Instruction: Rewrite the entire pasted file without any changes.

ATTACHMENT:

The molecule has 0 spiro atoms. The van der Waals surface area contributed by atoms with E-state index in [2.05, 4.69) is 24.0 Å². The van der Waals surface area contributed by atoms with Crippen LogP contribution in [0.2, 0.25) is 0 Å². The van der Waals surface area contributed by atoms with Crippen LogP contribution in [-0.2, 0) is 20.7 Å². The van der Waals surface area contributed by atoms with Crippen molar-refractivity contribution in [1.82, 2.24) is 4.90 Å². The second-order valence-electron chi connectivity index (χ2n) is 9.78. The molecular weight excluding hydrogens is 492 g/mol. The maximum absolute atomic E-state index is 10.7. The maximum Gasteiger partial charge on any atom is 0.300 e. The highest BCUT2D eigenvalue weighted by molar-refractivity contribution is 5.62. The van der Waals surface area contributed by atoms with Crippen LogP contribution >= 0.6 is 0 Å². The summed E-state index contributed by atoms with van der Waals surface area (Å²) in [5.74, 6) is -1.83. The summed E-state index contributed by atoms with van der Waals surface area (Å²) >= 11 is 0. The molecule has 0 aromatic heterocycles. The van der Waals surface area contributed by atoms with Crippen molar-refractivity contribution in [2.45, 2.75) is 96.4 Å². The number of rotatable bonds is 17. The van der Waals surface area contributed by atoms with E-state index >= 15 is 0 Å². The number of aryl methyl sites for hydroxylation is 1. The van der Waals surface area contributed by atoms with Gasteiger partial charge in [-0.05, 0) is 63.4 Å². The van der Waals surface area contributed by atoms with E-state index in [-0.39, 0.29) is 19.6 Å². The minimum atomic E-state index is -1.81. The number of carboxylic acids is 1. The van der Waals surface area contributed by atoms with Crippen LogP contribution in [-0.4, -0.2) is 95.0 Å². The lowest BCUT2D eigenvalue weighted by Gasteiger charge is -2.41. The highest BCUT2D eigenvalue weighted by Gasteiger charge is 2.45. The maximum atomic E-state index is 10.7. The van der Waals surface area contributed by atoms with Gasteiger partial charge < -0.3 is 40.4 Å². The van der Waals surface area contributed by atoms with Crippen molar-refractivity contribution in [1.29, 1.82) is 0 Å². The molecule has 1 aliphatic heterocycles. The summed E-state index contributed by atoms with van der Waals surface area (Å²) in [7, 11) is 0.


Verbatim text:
The molecule has 0 spiro atoms. The van der Waals surface area contributed by atoms with E-state index in [2.05, 4.69) is 24.0 Å². The van der Waals surface area contributed by atoms with Crippen LogP contribution in [0.2, 0.25) is 0 Å². The van der Waals surface area contributed by atoms with Crippen LogP contribution in [-0.2, 0) is 20.7 Å². The van der Waals surface area contributed by atoms with Crippen molar-refractivity contribution in [1.82, 2.24) is 4.90 Å². The second-order valence-electron chi connectivity index (χ2n) is 9.78. The molecular weight excluding hydrogens is 492 g/mol. The maximum absolute atomic E-state index is 10.7. The maximum Gasteiger partial charge on any atom is 0.300 e. The highest BCUT2D eigenvalue weighted by molar-refractivity contribution is 5.62. The van der Waals surface area contributed by atoms with Crippen LogP contribution >= 0.6 is 0 Å². The summed E-state index contributed by atoms with van der Waals surface area (Å²) in [5.74, 6) is -1.83. The summed E-state index contributed by atoms with van der Waals surface area (Å²) >= 11 is 0. The molecule has 0 aromatic heterocycles. The van der Waals surface area contributed by atoms with Crippen molar-refractivity contribution in [2.45, 2.75) is 96.4 Å². The number of rotatable bonds is 17. The van der Waals surface area contributed by atoms with E-state index >= 15 is 0 Å². The number of aryl methyl sites for hydroxylation is 1. The van der Waals surface area contributed by atoms with Gasteiger partial charge in [-0.05, 0) is 63.4 Å². The van der Waals surface area contributed by atoms with E-state index in [-0.39, 0.29) is 19.6 Å². The minimum atomic E-state index is -1.81. The number of carboxylic acids is 1. The van der Waals surface area contributed by atoms with Crippen LogP contribution in [-0.4, -0.2) is 95.0 Å². The lowest BCUT2D eigenvalue weighted by Gasteiger charge is -2.41. The highest BCUT2D eigenvalue weighted by Gasteiger charge is 2.45. The maximum atomic E-state index is 10.7. The van der Waals surface area contributed by atoms with Gasteiger partial charge < -0.3 is 40.4 Å². The van der Waals surface area contributed by atoms with Crippen molar-refractivity contribution in [1.29, 1.82) is 0 Å². The molecule has 1 aliphatic heterocycles. The summed E-state index contributed by atoms with van der Waals surface area (Å²) in [7, 11) is 0.